Remembering 9-11, IGA and the Columbus Lions
By Garland O. Goodwin
Remember When column
How could I not remember the obvious? Friend Claude responded to my query, suggesting September 11, 2001. That was truly another “Day of Infamy,” as President Roosevelt said of December 7, 1941.
Fran and I returned from a delightful breakfast at Hardee’s with “The Girls.” Son Thomas was living downstairs and he came running up and excitedly turned on our TV just before the second airplane hit the other tower. We were spellbound as we watched the first tower just slide down inside itself to be only a pile of rubble after the dust cleared.
This attack succeeded beyond their wildest dreams, as parts of the Muslim world cheered this blow to the United States. The loss of lives was appalling; one of my piano tech friends lost more than half of his customers!
Since moving to White Oak in Tryon, we have begun to do more shopping at IGA.
I have been getting distilled water for my CPAP machine from Donnie Jolley there for years. Donnie is a friend of very long standing, met at McDonald’s. I usually find Donnie in back, stocking shelves. When he sees me, he gets a case of water, rolls it up front, tells the cashier “three @ 99 cents,” waits until I pay, then rolls the cart to my car, where I open the back for him to put the case inside.
Last week I went early so as to catch Donnie before he went home for the day. Store was not yet open, but owner/manager Willard Teaster saw me and unlocked a door and beckoned me to enter. I told him what I wanted, and he did just as Donnie always does. Wow!
We’d like to recommend IGA, as we’ve found everyone there to be friendly and helpful.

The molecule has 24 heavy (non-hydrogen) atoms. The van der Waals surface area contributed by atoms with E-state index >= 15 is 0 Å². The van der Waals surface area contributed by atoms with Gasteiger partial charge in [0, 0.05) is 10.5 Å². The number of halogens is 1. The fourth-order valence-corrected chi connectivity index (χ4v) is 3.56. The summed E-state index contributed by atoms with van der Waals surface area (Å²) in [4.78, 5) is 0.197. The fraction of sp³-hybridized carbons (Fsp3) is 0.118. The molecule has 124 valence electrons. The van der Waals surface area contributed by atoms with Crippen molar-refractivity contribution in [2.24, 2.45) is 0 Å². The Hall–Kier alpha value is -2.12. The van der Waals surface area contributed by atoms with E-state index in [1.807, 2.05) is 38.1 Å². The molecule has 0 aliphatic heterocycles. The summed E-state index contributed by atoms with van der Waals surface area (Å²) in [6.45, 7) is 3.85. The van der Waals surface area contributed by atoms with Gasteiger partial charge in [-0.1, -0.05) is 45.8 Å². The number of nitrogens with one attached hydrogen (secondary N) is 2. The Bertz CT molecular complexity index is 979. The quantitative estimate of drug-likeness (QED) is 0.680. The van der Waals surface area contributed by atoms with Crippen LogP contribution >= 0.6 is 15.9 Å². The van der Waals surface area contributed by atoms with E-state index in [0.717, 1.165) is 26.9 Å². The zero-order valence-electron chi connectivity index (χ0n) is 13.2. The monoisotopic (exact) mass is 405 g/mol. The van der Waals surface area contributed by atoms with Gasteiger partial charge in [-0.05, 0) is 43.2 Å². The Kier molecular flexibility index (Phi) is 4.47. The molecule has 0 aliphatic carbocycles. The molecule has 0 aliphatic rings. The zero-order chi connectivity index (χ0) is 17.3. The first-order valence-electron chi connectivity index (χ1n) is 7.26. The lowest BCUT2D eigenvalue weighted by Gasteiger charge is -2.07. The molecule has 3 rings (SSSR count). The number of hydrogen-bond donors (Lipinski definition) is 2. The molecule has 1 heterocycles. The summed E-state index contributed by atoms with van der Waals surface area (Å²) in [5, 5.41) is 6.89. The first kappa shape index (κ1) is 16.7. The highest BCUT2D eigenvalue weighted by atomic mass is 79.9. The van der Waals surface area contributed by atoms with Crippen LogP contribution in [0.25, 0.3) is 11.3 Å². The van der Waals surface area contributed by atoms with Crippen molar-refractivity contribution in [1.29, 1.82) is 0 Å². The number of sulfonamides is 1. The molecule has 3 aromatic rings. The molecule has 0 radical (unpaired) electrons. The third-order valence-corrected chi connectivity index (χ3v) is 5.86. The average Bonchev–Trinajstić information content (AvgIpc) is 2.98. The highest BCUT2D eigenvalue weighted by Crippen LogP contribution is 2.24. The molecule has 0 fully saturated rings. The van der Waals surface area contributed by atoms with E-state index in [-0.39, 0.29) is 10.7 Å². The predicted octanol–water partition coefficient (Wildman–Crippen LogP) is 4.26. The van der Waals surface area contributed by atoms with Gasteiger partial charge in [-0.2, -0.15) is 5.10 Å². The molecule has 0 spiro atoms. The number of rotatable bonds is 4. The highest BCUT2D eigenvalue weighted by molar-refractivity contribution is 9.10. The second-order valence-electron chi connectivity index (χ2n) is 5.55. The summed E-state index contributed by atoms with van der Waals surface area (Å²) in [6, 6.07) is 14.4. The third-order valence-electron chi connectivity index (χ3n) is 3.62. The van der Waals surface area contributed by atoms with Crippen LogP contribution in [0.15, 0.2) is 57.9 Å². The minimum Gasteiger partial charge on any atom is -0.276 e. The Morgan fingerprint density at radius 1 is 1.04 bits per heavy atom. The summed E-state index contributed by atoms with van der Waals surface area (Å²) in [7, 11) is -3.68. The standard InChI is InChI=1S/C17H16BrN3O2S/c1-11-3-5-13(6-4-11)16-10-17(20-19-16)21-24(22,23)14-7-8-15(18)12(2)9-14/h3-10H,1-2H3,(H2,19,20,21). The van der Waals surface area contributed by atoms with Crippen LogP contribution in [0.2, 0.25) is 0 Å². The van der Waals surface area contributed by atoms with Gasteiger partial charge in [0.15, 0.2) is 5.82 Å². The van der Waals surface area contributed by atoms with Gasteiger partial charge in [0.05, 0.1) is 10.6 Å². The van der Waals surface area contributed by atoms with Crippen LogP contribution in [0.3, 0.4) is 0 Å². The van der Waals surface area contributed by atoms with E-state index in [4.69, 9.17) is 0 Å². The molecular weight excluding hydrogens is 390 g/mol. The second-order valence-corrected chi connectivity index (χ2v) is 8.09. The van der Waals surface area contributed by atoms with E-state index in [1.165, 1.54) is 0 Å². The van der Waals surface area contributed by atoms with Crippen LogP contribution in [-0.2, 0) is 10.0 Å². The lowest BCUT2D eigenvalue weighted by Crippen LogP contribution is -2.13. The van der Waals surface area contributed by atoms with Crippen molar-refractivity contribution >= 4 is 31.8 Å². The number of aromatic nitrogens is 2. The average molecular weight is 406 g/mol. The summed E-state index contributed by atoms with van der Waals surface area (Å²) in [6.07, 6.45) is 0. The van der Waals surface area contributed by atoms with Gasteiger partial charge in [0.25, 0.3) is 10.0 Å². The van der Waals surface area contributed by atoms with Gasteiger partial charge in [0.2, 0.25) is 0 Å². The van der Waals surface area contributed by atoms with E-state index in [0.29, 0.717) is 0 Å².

Sadly, I must report the end of the Columbus Lions Club, as we voted to turn in our charter at the end of this Lions year, which was June 30th. The Saluda club went first, followed a few years ago by the venerable Tryon club.
The late Lion Harold Taylor invited me to speak to the Tryon Lions c1958 when I came home to visit. After I had become a “seasoned” Columbus Lion Secretary, Harold invited me to install the Tryon officers each year. As their treasurer, Harold gave us many $$ to use in our work when they dissolved.
When a non-profit dissolves, by law its treasury must go to another non-profit. Ours went to Thermal Belt Outreach Ministry, where the fund will continue to buy glasses—promised by Executive Director George Alley.
When the Columbus club voted to allow women to be Lions, the ladies were voted into leadership positions right away and the club continued to flourish. Fran served several terms as President, so she once told the late Mayor of Tryon, Ellis Fincher, that she understood why he ran again for the job.
He asked her that if she knew why, would she please tell him, so she said “To get your picture in the Bulletin!” We all enjoyed a good laugh.
Fran and I consider being Lions a lifetime commitment, like church, and thought of continuing with another club. However, upon a more realistic appraisal of my present capabilities, I have decided to revert to being just a plain civilian retiree.
Fran is not happy with the ending of the Columbus Lions, nor with ending her association with an active club. I believe you will understand and empathize with her disappointment, and with my resignation to a simpler life in the few years I may have left.
I expect to visit my VIPs when they have birthdays, as a friend if not as a Lion. Maybe neither of us will notice any difference!